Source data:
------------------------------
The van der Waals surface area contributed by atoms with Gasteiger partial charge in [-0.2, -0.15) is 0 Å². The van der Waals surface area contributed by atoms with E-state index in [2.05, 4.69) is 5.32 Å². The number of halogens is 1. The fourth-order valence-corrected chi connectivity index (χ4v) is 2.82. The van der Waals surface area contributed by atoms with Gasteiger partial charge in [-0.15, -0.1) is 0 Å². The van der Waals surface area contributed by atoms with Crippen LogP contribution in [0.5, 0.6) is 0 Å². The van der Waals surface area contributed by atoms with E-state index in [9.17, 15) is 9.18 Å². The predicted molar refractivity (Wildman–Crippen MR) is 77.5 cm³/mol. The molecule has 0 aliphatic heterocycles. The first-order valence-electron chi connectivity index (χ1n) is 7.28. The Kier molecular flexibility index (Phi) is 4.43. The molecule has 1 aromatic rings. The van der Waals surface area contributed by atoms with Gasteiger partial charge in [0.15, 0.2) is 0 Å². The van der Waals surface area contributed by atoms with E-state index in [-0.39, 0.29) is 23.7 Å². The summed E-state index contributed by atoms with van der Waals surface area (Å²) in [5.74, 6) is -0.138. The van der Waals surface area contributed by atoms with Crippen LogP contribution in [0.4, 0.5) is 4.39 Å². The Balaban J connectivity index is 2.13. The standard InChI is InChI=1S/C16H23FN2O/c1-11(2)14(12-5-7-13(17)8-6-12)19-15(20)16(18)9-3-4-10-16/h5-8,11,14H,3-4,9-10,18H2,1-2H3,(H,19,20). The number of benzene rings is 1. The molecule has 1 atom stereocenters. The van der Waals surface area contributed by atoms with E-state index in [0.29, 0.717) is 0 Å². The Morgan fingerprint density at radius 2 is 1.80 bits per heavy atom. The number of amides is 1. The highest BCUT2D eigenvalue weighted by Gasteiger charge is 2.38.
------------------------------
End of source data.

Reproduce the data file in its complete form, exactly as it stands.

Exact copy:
The van der Waals surface area contributed by atoms with Gasteiger partial charge in [-0.2, -0.15) is 0 Å². The van der Waals surface area contributed by atoms with E-state index in [2.05, 4.69) is 5.32 Å². The number of halogens is 1. The fourth-order valence-corrected chi connectivity index (χ4v) is 2.82. The van der Waals surface area contributed by atoms with Gasteiger partial charge in [-0.15, -0.1) is 0 Å². The van der Waals surface area contributed by atoms with Crippen LogP contribution in [0.5, 0.6) is 0 Å². The van der Waals surface area contributed by atoms with E-state index in [9.17, 15) is 9.18 Å². The predicted molar refractivity (Wildman–Crippen MR) is 77.5 cm³/mol. The molecule has 0 aliphatic heterocycles. The first-order valence-electron chi connectivity index (χ1n) is 7.28. The Kier molecular flexibility index (Phi) is 4.43. The molecule has 1 aromatic rings. The van der Waals surface area contributed by atoms with Gasteiger partial charge in [0.15, 0.2) is 0 Å². The van der Waals surface area contributed by atoms with E-state index in [-0.39, 0.29) is 23.7 Å². The summed E-state index contributed by atoms with van der Waals surface area (Å²) in [5.74, 6) is -0.138. The van der Waals surface area contributed by atoms with Crippen LogP contribution in [0.4, 0.5) is 4.39 Å². The Balaban J connectivity index is 2.13. The standard InChI is InChI=1S/C16H23FN2O/c1-11(2)14(12-5-7-13(17)8-6-12)19-15(20)16(18)9-3-4-10-16/h5-8,11,14H,3-4,9-10,18H2,1-2H3,(H,19,20). The number of benzene rings is 1. The molecule has 1 atom stereocenters. The van der Waals surface area contributed by atoms with E-state index in [0.29, 0.717) is 0 Å². The Morgan fingerprint density at radius 2 is 1.80 bits per heavy atom. The number of amides is 1. The highest BCUT2D eigenvalue weighted by Gasteiger charge is 2.38.